Most importantly though, companies considering return to work options need to follow government guidelines on creating a COVID-safe environment and listen to the science.
“A manager should be able to look at a given workplace and answer the question: ‘Is there significant ventilation, space, and equipment that I would feel safe working here?’” Peach continues. “If the answer is no, then I would reevaluate asking your staff to return to the office.”
This adaptability, combined with increased revenue and engagement during lockdown, may be why many in the games industry are confident about its ability to weather the pandemic. How this will change as the situation develops, and the economic fallout begins to intensify, is another great uncertainty however.
“There are concerns that while people are at home and looking for entertainment now as redundancies increase, players might choose to explore their unplayed back catalogue rather than buying new games,” says Tony Gowland, founder of Edinburgh-based developer Ant Workshop. “The landscape of selling indie games changes pretty regularly anyway, so I think we’re quite used to having to adapt how we price, advertise, and sell our games.”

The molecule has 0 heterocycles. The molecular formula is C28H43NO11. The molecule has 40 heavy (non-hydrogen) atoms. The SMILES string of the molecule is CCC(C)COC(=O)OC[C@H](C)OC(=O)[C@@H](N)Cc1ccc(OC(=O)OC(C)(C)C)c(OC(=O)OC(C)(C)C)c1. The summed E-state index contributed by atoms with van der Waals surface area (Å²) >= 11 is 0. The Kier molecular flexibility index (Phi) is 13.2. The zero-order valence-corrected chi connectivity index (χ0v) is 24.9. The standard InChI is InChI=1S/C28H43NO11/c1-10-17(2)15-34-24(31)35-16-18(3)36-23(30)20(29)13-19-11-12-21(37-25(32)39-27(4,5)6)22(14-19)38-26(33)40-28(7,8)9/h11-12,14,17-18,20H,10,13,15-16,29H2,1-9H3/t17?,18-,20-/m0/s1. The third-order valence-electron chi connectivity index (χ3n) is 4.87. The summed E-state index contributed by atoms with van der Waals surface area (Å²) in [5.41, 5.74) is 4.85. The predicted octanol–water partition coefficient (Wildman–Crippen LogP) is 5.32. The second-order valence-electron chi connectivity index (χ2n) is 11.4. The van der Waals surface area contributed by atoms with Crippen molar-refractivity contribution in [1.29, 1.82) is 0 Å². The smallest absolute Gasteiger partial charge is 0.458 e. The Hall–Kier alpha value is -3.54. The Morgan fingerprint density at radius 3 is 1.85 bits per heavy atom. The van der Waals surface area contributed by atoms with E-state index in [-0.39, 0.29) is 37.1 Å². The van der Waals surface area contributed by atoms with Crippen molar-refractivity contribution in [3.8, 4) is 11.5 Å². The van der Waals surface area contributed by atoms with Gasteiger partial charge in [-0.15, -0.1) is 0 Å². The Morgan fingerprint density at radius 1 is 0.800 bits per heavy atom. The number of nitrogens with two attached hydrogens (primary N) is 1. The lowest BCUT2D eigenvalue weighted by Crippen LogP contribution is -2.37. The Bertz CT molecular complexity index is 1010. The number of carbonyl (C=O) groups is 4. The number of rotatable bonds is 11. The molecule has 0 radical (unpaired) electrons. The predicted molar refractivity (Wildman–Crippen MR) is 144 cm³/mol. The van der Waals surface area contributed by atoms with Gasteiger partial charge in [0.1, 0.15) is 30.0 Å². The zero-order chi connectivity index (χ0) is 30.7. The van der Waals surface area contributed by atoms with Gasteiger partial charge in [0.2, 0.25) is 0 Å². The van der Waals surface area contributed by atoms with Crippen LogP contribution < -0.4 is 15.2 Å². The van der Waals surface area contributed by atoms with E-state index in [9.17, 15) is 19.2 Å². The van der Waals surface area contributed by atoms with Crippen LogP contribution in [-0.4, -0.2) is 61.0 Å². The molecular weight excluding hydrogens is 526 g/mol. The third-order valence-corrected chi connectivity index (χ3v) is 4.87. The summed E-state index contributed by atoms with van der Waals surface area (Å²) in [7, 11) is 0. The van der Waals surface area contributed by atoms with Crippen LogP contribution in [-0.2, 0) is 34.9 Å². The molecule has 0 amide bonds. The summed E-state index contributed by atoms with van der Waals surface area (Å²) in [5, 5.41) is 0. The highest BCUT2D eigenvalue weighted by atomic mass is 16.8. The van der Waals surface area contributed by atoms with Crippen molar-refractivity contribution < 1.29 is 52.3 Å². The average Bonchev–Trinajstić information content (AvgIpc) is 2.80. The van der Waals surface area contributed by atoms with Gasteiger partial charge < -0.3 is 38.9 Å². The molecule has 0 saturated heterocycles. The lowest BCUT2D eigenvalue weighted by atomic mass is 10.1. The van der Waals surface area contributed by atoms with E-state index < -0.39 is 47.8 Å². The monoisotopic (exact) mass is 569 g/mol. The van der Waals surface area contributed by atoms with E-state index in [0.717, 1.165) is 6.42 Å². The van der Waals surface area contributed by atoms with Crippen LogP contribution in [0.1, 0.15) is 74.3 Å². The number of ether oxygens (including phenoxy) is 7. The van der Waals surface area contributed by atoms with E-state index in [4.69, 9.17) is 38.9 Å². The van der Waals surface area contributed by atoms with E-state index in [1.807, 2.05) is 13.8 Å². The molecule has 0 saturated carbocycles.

While some game companies have been forced to delay projects after the shift to remote work impacted efficiency, there are also certain financial concerns. According to figures from UKIE, 56% of game companies have reported difficulty accessing investment as a result of COVID-19, and 67% expect that future publishing deals will be negatively impacted by the current circumstances.
This is one reason the trade association is calling for an expansion to the UK Games Fund, to help overcome the immediate deficit, while also providing secure funding options for the development of future properties and long term growth.
Events remain an integral part of the games industry, especially in B2B, where the loss of physical events has disrupted the investment pipeline. For Ant Workshop, which relies heavily on work for hire projects such as developing console ports of PC games, physical events play an important role in securing contracts.